Facing redundancy can be an intimidating time, therefore it is important to be aware of your rights and have a clear overview of your finances.
WEALTH at work have provided an overview of some of the key areas that employees will need to understand if they are made redundant.
1. Redundancy Entitlement – If your employer makes your job redundant and you are forced to leave the company, you may be entitled to redundancy pay. Redundancy packages are not set in stone, they vary according to the company but are also based on age, length of employment, and job role. For those who have been in the same job for at least two years, your employer is usually legally required to pay you. The legal minimum is called ‘Statutory redundancy pay’ however it is vital that you check your employment contract as you may be entitled to more. There are also plenty of online resources such as GOV.UK or Money Helper, which can help you understand your rights.
2. Taxation on redundancy payment – It is important to understand how much you will actually receive once tax has been paid. Usually, the first £30k is tax free, with anything over this being added to your income and charged at the marginal rate. Please note, employee National Insurance is not deducted from a redundancy payment.
For example, someone who has an annual salary of £36k, has earned £15k so far this tax year and is offered £50k redundancy would owe £4,000 in tax on their redundancy pay.
This is because the first £30k of their redundancy pay is tax free but the remaining £20k is taxable. As they have earned £15k so far this year, even with the £20k added to this, they are still within the basic rate tax band, so tax of £4,000 is due on the redundancy pay (20% of £20k). Please note, individuals could end up in a higher rate tax bracket, depending on their income and redundancy pay.
3. Review financial position and budget – Work out what assets you have, pensions, savings, ISAs, property and investments, and what liabilities you have e.g. mortgage, debt, childcare, insurance and utility bills. Then look at any other household income and expenses. If the amount of money you need each month is more than the amount you have coming in, you can then work out what action you need to take to cover your costs. Money Helper has a great budget planner.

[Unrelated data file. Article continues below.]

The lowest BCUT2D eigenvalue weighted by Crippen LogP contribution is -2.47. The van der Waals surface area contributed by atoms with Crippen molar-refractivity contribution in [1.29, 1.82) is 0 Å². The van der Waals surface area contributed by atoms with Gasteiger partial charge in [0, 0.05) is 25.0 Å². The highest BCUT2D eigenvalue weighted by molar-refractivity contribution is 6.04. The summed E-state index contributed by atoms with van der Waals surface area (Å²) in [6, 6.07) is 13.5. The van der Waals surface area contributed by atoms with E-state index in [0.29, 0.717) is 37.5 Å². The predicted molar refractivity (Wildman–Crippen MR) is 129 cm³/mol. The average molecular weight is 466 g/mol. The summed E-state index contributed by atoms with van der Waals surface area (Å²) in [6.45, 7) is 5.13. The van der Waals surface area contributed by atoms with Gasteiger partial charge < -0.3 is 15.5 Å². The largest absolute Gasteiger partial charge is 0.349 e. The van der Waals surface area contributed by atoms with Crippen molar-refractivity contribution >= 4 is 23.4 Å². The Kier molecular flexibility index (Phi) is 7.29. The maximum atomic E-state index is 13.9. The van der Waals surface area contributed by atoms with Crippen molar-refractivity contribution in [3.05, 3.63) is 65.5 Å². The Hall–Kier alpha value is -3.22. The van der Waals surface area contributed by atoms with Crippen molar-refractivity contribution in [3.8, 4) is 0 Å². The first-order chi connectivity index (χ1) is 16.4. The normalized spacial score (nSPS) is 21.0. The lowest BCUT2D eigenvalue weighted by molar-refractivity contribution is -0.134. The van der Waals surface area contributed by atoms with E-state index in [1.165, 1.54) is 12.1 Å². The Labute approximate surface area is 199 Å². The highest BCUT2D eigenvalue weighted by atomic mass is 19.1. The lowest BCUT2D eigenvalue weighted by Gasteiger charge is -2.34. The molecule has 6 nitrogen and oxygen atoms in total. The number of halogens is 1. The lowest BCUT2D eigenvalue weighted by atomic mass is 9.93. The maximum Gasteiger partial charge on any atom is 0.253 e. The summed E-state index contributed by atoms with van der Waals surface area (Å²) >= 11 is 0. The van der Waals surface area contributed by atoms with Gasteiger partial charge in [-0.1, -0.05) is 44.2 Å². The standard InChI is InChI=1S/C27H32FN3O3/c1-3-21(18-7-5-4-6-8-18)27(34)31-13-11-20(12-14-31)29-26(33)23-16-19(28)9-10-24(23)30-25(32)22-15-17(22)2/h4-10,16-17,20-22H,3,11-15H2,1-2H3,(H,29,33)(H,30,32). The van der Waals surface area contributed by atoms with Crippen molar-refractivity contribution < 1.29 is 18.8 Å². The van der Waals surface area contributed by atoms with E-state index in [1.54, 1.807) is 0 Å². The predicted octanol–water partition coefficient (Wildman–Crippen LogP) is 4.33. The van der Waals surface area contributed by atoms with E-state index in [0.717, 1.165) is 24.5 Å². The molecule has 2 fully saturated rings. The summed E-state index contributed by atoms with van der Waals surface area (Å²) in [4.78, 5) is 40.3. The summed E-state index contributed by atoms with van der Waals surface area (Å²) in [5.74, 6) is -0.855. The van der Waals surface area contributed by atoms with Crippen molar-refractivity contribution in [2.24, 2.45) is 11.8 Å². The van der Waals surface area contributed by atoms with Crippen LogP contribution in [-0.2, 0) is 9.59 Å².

4. Debt repayment – If you can afford to, it might be worth using some of your redundancy payment to pay off expensive debts. There are many different types of debt with varying rates of interest. Credit cards and overdrafts can have rates of 18 – 40%, with payday loans having rates of 1,500% and more!
For example, a debt of £3,000 with a rate of 18% APR, could take 10 years and 10 months to pay off if paying £50 a month, with total interest of £3,495 paid. If that monthly payment was increased to £100 a month, the debt would be paid off in 3 years and 4 months, and interest paid would be only £908. If this was increased to £300 a month, the debt would be paid in 10 months, with total interest of £252 paid.
5. Mortgage overpayment –Mortgage interest rates tend to be significantly lower than other debts, and can include payment holidays for those who are made redundant. However, if they don’t have other debts, employees may want to consider overpaying on their mortgage. For example, with a £200,000 mortgage which has a 3% rate of interest over 25 years, an individual could pay £84,527 in interest over the 25 years. If this is overpaid by £200 a month, the interest reduces to £62,905 over 19 years. If this is overpaid by £400 a month, the interest reduces to £50,209, over 15 years and 6 months, and if this is overpaid by £600 a month, the interest reduces to £41,825 over 13 years.